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Sunday, July 20, 2014

Hundis places at Andhra Pradesh Secretariat ... and Lake View Guest house !!!!!!

The neighbouring state of Andhra has a long and chequered history dating back to Vedic ages. Andhra was mentioned in the Sanskrit epics such as Aitareya Brahmana – the language ‘Telegu’ is also centuries old.  One of its earliest rulers were Satvahanas …. At some point of time, parts of Andhra especially the Krishna valley were ruled by Pallava kingdom too.  Under the Vijayanagara Empire founded by Harihara and Bukka, many places flourished.  Qutb Shahi dynasty held sway for over hundred years. In Colonial India, Northern Circars became part of the British Madras Presidency.  After independence, Nizam  wanted to retain the independence of the Princely Hyderabad State from India, but the people of the region launched a movement to join the Indian Union.  After Potti Sreeramulu's death, the Telugu speaking areas i.e., Andhra state was carved out of Madras Statein Oct 1953 with Kurnool as its capital city; in Nov 1956 States were reorganised and Andhra Pradesh was formed – Feb 2014 saw another division – this time carving out of Telengana State comprising of 10 districts.  – this post is not about the history of Andhra Pradesh though !

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The present day Andhra Pradesh is still the  eighth largest state ….. and today’s The Hindu reports that a  gleaming steel hundi installed on the premises of the Andhra Pradesh Secretariat with ‘Andhra Pradesh Government Capital Development Fund’ inscribed on it was the cynosure of all eyes on Saturday.

Initially, no one had a clue as to whose decision it was to install the hundi – set up at the entrance of the ‘L’ block – when employees had already donated money equivalent to two days’ basic pay towards a fund for the construction of the new capital. Some had even parted with their gold ornaments.

 Finally, it turned out that it was the Finance Department’s decision to place two sealed hundis – one at the Lake View Guest House and the other at the Secretariat – as visitors calling on the Chief Minister were leaving cash and valuables towards the capital fund at his office. Keeping track of such donations was becoming cumbersome and the issue was brought to the notice of Finance Department officials by the Chief Minister’s Principal Secretary.

That is when the department directed the Endowments Department to install two hundis so that those visiting the Chief Minister could drop their donations in the container to ensure safe custody of valuables and cash, and to prevent any one from tampering with the contributions, sources said. The Secretariat Employees’ Association welcomed the arrangement as it would be convenient for visitors to deposit their contributions. Some suggested that taking a cue from the employees, who were among the first to announce their contribution for the capital fund, people’s representatives too should think of donating their monthly emoluments for the cash-strapped State.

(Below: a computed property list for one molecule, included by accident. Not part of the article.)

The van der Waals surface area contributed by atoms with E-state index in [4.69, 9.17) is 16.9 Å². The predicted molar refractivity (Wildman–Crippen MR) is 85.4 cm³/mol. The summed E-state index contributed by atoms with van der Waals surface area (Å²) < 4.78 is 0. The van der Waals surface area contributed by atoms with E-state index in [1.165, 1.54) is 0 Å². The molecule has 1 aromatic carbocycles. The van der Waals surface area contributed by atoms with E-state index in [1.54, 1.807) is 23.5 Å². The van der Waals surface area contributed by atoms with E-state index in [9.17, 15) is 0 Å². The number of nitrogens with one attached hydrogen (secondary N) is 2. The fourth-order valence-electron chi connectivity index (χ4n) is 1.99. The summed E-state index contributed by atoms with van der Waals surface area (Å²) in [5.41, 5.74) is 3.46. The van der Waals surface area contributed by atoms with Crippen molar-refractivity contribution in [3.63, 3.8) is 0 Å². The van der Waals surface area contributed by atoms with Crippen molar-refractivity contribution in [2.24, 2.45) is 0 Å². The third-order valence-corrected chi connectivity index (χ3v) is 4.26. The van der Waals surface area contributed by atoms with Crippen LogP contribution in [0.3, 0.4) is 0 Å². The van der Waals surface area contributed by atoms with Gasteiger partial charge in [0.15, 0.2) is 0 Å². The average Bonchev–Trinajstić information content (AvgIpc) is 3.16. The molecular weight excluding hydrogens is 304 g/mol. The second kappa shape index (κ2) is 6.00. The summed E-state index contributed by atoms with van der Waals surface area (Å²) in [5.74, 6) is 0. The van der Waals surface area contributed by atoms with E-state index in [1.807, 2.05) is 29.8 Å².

And here is a report from the NewIndianExpress – the government of cash-strapped Andhra Pradesh on Friday began holding a two-day orientation programme for the legislators of the state Assembly at a five-star hotel here to impart best parliamentary practices to them by spending around Rs 10 lakh. Interestingly, the first day session of the programme, which was aimed at making the lawmakers know about the proceedings of the House, took place in an ostentatious manner exactly a few days after the state government’s directive for austerity measures to contain public expenditure. After participating in the training classes, the MLAs were taken to a guided tour to Falaknuma Palace, located in the old city of Hyderabad, in the evening. Later, the legislators were entertained in the form of cultural programmes. Though some of the members of the YSRC and MLCs of the Congress also took part in the first day session, many of the lawmakers did not show much interest in the speeches of the speakers, who include Andhra Pradesh Chief Minister N Chandrababu Naidu and Union Parliamentary Affairs Minister M Venkaiah Naidu.

There are hundis in every temple ~ when the collections go up (in Tamil Nadu), temples are taken over by HR&CE – the offerings go to the Govt – has many layers of administration and not all is spent for the purpose for which the offerings made …  ~ and now Govt installs hundi in their official premises… !!!

With regards – S. Sampathkumar.

20th July 2014

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